This was their way of folding up the tent on the simulation whilst also doing one last study of the players on Earth; seeing how they react to doomsday.
            If you subbed in an unstoppable meteor heading for Earth in 3 months (a stock sci-fi plot Who has not done!) then there would be a variety of responses, not this unanimity. The aliens basically turned up the emotional entropy on the planet and hit ‘run.’
            An exploration of what simulants do when they discover the simulation they’re inhabiting is being shut down is interesting… but this wasn’t that. There was dickery in the world.

            (Also; the inclusion of Missy in another plot involving humans in a simulated reality really annoyed me.)

      • quicksilver
        May 21, 2017 @ 8:52 pm

        I agree with you that the Missy strand has heft. But the Doctor had to have rigged the execution before Nardole came. Unless something happened off screen. The words told by River inspires him later and sets the stage for the Doctor resolving the simulation under extremis, but not at that moment- River’s words were more descriptive of what the Doctor actually was (even during the execution). The Missy strand was interesting on its own because of the multiple contrasts- Missy on death row versus Veritas causing suicides. Missy and the blind virtual Doctor in the same situation “without hope, without witness, without reward”.

        Reply

    • ruya
      May 21, 2017 @ 2:15 pm

      “Interesting; my reading is the opposite: that the Doctor learns he’s a fictional character but that that doesn’t matter because he can STILL make things better in the real world. He directly sends a message to RealDoctor, to make things better, even though he’s made up. He can still fight evil, and he can make a difference in the real world. He can reach out and affect it: the natural end point of the Moffat era”

      That indeed is the reading endorsed by moffat himself, if you read the interview w/ him the radio times published after the episode aired. In which he replies to a question about why it’s called extremis with this:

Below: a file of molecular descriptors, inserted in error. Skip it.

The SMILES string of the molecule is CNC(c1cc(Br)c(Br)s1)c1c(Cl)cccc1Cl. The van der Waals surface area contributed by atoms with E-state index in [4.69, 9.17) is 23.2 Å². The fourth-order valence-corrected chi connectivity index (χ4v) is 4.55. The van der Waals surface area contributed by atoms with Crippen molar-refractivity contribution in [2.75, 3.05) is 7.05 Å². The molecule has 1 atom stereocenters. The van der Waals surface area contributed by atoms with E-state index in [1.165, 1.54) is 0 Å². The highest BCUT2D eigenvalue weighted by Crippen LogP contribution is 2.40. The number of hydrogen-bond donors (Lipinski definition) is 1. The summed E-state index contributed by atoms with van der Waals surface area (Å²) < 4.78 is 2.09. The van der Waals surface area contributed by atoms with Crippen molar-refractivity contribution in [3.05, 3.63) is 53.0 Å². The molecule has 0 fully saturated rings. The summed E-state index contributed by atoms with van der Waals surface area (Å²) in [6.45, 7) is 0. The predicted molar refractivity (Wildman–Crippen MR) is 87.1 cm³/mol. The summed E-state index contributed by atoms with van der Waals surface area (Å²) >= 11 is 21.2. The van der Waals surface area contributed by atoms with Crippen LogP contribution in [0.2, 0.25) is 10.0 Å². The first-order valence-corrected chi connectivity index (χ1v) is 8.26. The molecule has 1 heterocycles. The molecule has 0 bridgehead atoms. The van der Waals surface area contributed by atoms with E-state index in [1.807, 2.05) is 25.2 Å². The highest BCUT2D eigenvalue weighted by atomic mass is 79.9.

“For me the whole point of the story is the Doctor is still the Doctor, even in extremis. Even when he’s not real, even when he’s a simulant on a hard drive and there is no possibility of escape or reward, he holds true to the man he wants to be. Never cruel, never cowardly – and never giving up till he wins.”
      (http://www.radiotimes.com/news/2017-05-20/doctor-who-exclusive-steven-moffat-reveals-the-secrets-of-extremis)
      You should read the whole interview. He discussed some of the influences on the episode (tho he doesn’t talk about video games so much. I think it’s dwm where he mentions his fondness for the portal games) and does explain us president thing a little.

      Reply

      • Tom Marshall
        May 21, 2017 @ 2:18 pm

        I confess I have read that interview (and that’s partly what inspired my own reading) – but yes it’s a great one! I particularly like “Books ARE virtual reality”. πŸ™‚

        Reply

  3. Daibhid C
    May 21, 2017 @ 11:12 am

    I don’t know if anyone else thought this, but given my speculations as to who was in the Vault if it wasn’t Missy, I regard having a Radio Times credit listing Jamie Hill as “Monk” to be outright trolling…

    Reply

    • Derik
      May 21, 2017 @ 6:36 pm

      I appreciated the episode not treating Missy being in the vault as a big reveal. It’s the most boring answer and they treated it as such.

      Reply

  4. Camestros Felapton
    May 21, 2017 @ 11:19 am

    I was reminded also of the Ganger Doctor from The Rebel Flesh. There is a point that a simulation of the Doctor is the Doctor – after all it isn’t his body that makes him who he is.

    Reply

    • Aylwin
      May 21, 2017 @ 1:56 pm

      Same software (literally), different casing.

      Reply

  5. AlfredJ
    May 21, 2017 @ 11:26 am

    I absolutely loved it, but watching it I could already tell this was going to be a very divisive episode. But this is the Who I like – big, high concept ideas. I mean, it’s an episode who’s resolution depends on the fact that computers can’t generate truly random numbers. How can I hate on that?

    It seems Donald Trump wasn’t president in this alternate timeline. I obviously get why they didn’t give him a weird blonde wig, but in a way it makes narrative sense at all. The entire chain of events that lead to Trump’s presidency was so driven by gut feelings that it’s so unlikely for a computer to guess as a likely outcome. Hell, maybe Trump was already deposed in that simulation, and he was replaced by Random White Male President. Didn’t look like Pence either but you can use your imagination a bit there.